I can't think of this as a homecoming. I spent my childhood here in Worcester County, on the lower Eastern Shore, but I never felt at home in this place. A city-born child of city-bred parents, I had been badly transplanted into rural soil. I was a Jewish child in a Christian land, all alone in alien corn.
Still, for 33 years, this place has been a small, lingering pain in my heart, like the memory of a friend I have outgrown. Today, traveling down roads I last saw in 1959, I begin to confront my memory. Perhaps it is the tang of salt in the breeze, or the taste of iron in the water, or just the glimpse of marsh grass rising from a flat field that brings back the spirit of a time and place I had half forgotten.
The first time I saw the Eastern Shore, it was from the back seat of my parents' 1949 Pontiac. I was 3 years old -- too young to realize that the Chesapeake Bay was not the ocean, or that the creaking ferry was not the Queen Mary. In the top-deck dining room, I got my first taste of hominy grits. I made a face and spit them out.
In those years before the Bay Bridge, the daylong journey from Washington to the Eastern Shore was a journey into a different world -- an isolated, Southern world that I would never fully digest.
It hardly mattered, for we expected to stay only briefly. My father, a poultry wholesaler, intended to open a processing plant in Stockton. After a year or two at most, we would leave its management to others and return home. I would be back in Washington in time to start kindergarten. We stayed nine years, returning to Washington in time for me to start junior high.
By the time we reached Route 13, dusk had begun to fall. At night, country highways seemed darker and lonelier then. No fast-food restaurants or neon signs lighted the road. Only hitchhikers lined the road -- sailors, mostly, returning from leave to the nearby Chincoteague (Va.) Navy base. We gave a lift to two of them, the first of hundreds we would pick up, without fear or hesitation, until the base closed in the late 1950s. Sometimes my father, road-weary, let them drive while he napped in the front seat.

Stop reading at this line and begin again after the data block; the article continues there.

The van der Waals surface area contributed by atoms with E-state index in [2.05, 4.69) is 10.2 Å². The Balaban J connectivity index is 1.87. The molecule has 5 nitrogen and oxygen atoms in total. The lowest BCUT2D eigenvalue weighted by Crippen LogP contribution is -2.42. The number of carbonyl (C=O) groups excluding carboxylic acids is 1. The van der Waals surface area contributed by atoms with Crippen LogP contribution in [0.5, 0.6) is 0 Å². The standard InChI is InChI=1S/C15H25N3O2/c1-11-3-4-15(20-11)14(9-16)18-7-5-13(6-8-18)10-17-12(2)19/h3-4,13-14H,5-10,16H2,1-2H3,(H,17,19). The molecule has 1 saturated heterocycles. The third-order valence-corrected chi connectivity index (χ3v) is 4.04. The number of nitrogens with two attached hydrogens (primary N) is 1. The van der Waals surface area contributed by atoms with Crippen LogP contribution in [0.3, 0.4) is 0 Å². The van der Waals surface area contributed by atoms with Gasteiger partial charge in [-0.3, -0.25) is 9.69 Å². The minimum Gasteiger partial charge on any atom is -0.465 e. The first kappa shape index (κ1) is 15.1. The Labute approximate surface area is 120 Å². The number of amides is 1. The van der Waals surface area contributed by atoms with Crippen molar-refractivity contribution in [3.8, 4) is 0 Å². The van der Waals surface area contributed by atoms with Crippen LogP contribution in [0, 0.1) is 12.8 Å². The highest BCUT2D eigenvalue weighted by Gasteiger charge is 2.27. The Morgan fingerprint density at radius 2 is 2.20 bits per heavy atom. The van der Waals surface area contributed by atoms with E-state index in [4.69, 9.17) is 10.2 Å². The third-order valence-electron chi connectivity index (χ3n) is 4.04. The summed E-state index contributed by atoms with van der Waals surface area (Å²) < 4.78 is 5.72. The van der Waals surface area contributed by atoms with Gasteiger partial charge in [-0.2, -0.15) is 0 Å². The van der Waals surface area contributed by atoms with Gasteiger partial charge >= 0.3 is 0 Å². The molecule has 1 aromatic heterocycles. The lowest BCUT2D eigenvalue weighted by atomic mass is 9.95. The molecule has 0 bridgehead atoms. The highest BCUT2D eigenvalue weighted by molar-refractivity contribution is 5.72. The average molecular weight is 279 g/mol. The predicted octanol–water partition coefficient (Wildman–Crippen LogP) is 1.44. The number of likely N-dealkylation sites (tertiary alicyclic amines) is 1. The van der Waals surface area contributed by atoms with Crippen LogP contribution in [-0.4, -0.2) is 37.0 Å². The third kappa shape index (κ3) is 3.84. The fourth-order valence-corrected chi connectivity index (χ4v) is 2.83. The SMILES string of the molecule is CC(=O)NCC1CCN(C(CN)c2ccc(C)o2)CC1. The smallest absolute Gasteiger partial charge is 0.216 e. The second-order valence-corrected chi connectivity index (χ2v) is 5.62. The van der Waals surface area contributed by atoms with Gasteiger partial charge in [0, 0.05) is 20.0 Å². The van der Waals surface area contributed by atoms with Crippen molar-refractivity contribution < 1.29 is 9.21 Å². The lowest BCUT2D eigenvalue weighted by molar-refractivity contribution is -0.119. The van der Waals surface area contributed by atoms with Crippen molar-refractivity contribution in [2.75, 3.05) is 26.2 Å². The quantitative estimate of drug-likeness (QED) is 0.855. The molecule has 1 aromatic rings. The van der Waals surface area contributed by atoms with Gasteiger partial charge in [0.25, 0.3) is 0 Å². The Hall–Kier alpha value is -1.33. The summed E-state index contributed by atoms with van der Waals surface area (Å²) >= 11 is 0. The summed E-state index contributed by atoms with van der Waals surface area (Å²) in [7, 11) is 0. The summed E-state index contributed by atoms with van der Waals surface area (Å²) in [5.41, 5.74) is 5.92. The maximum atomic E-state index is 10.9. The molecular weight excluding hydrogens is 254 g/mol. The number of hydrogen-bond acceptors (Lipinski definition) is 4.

We were bound for Pocomoke City, where my father had rented a house. With its population approaching 4,000, Pocomoke City was the largest town in Worcester County. The other settlements barely qualified as villages; all else was an unbroken stretch of tobacco fields, cornfields and poultry farms. Most of them were accessible only across spine-cracking dirt roads that became quagmires in rainy weather.
Our house, a wood-framed Victorian, faced the Pocomoke River on Front Street. As a child, I barely noticed the river. Later today I will stare at its sluggish bottle-green water and its banks choked with a delirium of vines and cypress roots. I wonder why I never saw its Gothic beauty.
I never thought of the house on Front Street as an uncomfortable place, although my mother tells me that is exactly what it was. With its wraparound porch, its generous walnut banisters, and its bounty of what modern architects would scorn as "wasted space," it delighted my imagination.
Built in the days when people considered indoor plumbing an eccentricity, the house had one bathroom upstairs. It was an antiquated afterthought that some 1920s-era owner had added by converting a spare bedroom. The half-bath downstairs that my father had promised stood 30 feet beyond the rosebushes in the back yard. Using it was unthinkable; cleaning it was impossible; and smelling it on a warm summer day was unbearable.
In town, such outhouses were occasionally seen but seldom used. In rural precincts, however, they were common. For the first few months of every school year, first-grade teachers in town had to cope with constantly overflowing toilets -- the result of abuse by farm children who had never seen indoor plumbing. Transfixed by the miracle, the children flushed repeatedly until the toilets broke down from exhaustion.
Much the same was true of those other modern wonders, running water and electric lights. In the early 1950s many Eastern Shore farms depended on well water hauled from a backyard pump and light from kerosene lamps. By the time they entered school, most farm children had seen the technology, but not all had been privileged to operate it. As late as 1955, visiting schoolmates were still driving my mother crazy with their fascination for flicking our light switches on and off.
HAVES AND HAVE-NOTS
This morning, I decide not to linger in Pocomoke City. Time enough for that tomorrow.
Now I want to retrace my family's original route between 1950 and 1954, from Pocomoke City to the open countryside and back into Pocomoke City again. Now I want to head down the back roads that tourists and beach-bound visitors never see.